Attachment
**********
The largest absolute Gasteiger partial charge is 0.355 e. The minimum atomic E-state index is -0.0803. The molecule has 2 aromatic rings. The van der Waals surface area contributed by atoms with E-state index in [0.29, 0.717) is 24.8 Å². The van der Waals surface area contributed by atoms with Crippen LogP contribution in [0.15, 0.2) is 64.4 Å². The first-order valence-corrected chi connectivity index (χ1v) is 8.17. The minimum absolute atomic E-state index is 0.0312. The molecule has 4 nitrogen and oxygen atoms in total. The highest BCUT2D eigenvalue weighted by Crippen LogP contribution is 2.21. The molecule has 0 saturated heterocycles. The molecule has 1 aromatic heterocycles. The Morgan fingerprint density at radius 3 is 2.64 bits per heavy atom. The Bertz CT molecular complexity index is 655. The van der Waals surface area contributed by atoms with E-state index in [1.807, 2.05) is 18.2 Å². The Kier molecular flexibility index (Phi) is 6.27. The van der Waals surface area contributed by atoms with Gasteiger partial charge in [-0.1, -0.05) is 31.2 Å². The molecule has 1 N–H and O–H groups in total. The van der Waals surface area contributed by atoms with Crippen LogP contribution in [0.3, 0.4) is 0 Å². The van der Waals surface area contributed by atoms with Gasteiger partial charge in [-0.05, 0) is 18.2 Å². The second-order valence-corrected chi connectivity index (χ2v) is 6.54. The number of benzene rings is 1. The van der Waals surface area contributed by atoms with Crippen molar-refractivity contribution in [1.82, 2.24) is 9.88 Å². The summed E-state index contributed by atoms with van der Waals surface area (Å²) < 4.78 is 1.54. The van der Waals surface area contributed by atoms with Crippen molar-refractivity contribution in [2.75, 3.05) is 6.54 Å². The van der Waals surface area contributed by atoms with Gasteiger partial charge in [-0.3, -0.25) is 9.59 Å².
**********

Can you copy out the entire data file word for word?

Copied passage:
The largest absolute Gasteiger partial charge is 0.355 e. The minimum atomic E-state index is -0.0803. The molecule has 2 aromatic rings. The van der Waals surface area contributed by atoms with E-state index in [0.29, 0.717) is 24.8 Å². The van der Waals surface area contributed by atoms with Crippen LogP contribution in [0.15, 0.2) is 64.4 Å². The first-order valence-corrected chi connectivity index (χ1v) is 8.17. The minimum absolute atomic E-state index is 0.0312. The molecule has 4 nitrogen and oxygen atoms in total. The highest BCUT2D eigenvalue weighted by Crippen LogP contribution is 2.21. The molecule has 0 saturated heterocycles. The molecule has 1 aromatic heterocycles. The Morgan fingerprint density at radius 3 is 2.64 bits per heavy atom. The Bertz CT molecular complexity index is 655. The van der Waals surface area contributed by atoms with E-state index in [1.807, 2.05) is 18.2 Å². The Kier molecular flexibility index (Phi) is 6.27. The van der Waals surface area contributed by atoms with Gasteiger partial charge in [-0.1, -0.05) is 31.2 Å². The molecule has 1 N–H and O–H groups in total. The van der Waals surface area contributed by atoms with Crippen LogP contribution in [0.3, 0.4) is 0 Å². The van der Waals surface area contributed by atoms with Gasteiger partial charge in [-0.05, 0) is 18.2 Å². The second-order valence-corrected chi connectivity index (χ2v) is 6.54. The number of benzene rings is 1. The van der Waals surface area contributed by atoms with Crippen molar-refractivity contribution in [1.82, 2.24) is 9.88 Å². The summed E-state index contributed by atoms with van der Waals surface area (Å²) < 4.78 is 1.54. The van der Waals surface area contributed by atoms with Crippen molar-refractivity contribution in [2.75, 3.05) is 6.54 Å². The van der Waals surface area contributed by atoms with Gasteiger partial charge in [-0.3, -0.25) is 9.59 Å².